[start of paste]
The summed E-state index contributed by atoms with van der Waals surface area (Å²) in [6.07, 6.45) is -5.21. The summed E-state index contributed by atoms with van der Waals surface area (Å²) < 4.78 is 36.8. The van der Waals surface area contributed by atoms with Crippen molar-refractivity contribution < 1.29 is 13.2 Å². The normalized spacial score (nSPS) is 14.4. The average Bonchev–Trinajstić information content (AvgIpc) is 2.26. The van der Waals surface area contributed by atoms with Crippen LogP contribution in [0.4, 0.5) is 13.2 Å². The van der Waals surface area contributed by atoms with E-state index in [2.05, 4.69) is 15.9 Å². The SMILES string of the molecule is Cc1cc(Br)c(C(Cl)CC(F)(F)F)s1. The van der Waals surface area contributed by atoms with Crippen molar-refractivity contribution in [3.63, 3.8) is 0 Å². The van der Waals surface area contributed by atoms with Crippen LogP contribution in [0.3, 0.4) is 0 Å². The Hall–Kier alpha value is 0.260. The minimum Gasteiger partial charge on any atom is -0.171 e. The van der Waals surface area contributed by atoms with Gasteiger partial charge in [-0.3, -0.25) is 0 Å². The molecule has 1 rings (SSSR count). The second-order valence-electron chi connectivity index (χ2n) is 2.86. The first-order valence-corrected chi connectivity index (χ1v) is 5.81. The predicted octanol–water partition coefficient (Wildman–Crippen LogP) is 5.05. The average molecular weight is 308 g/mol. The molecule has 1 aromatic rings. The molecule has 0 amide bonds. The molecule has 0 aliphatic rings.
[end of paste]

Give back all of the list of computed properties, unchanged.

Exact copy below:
The summed E-state index contributed by atoms with van der Waals surface area (Å²) in [6.07, 6.45) is -5.21. The summed E-state index contributed by atoms with van der Waals surface area (Å²) < 4.78 is 36.8. The van der Waals surface area contributed by atoms with Crippen molar-refractivity contribution < 1.29 is 13.2 Å². The normalized spacial score (nSPS) is 14.4. The average Bonchev–Trinajstić information content (AvgIpc) is 2.26. The van der Waals surface area contributed by atoms with Crippen LogP contribution in [0.4, 0.5) is 13.2 Å². The van der Waals surface area contributed by atoms with E-state index in [2.05, 4.69) is 15.9 Å². The SMILES string of the molecule is Cc1cc(Br)c(C(Cl)CC(F)(F)F)s1. The van der Waals surface area contributed by atoms with Crippen molar-refractivity contribution in [3.63, 3.8) is 0 Å². The van der Waals surface area contributed by atoms with Crippen LogP contribution in [0.3, 0.4) is 0 Å². The Hall–Kier alpha value is 0.260. The minimum Gasteiger partial charge on any atom is -0.171 e. The van der Waals surface area contributed by atoms with Gasteiger partial charge in [-0.3, -0.25) is 0 Å². The molecule has 1 rings (SSSR count). The second-order valence-electron chi connectivity index (χ2n) is 2.86. The first-order valence-corrected chi connectivity index (χ1v) is 5.81. The predicted octanol–water partition coefficient (Wildman–Crippen LogP) is 5.05. The average molecular weight is 308 g/mol. The molecule has 1 aromatic rings. The molecule has 0 amide bonds. The molecule has 0 aliphatic rings.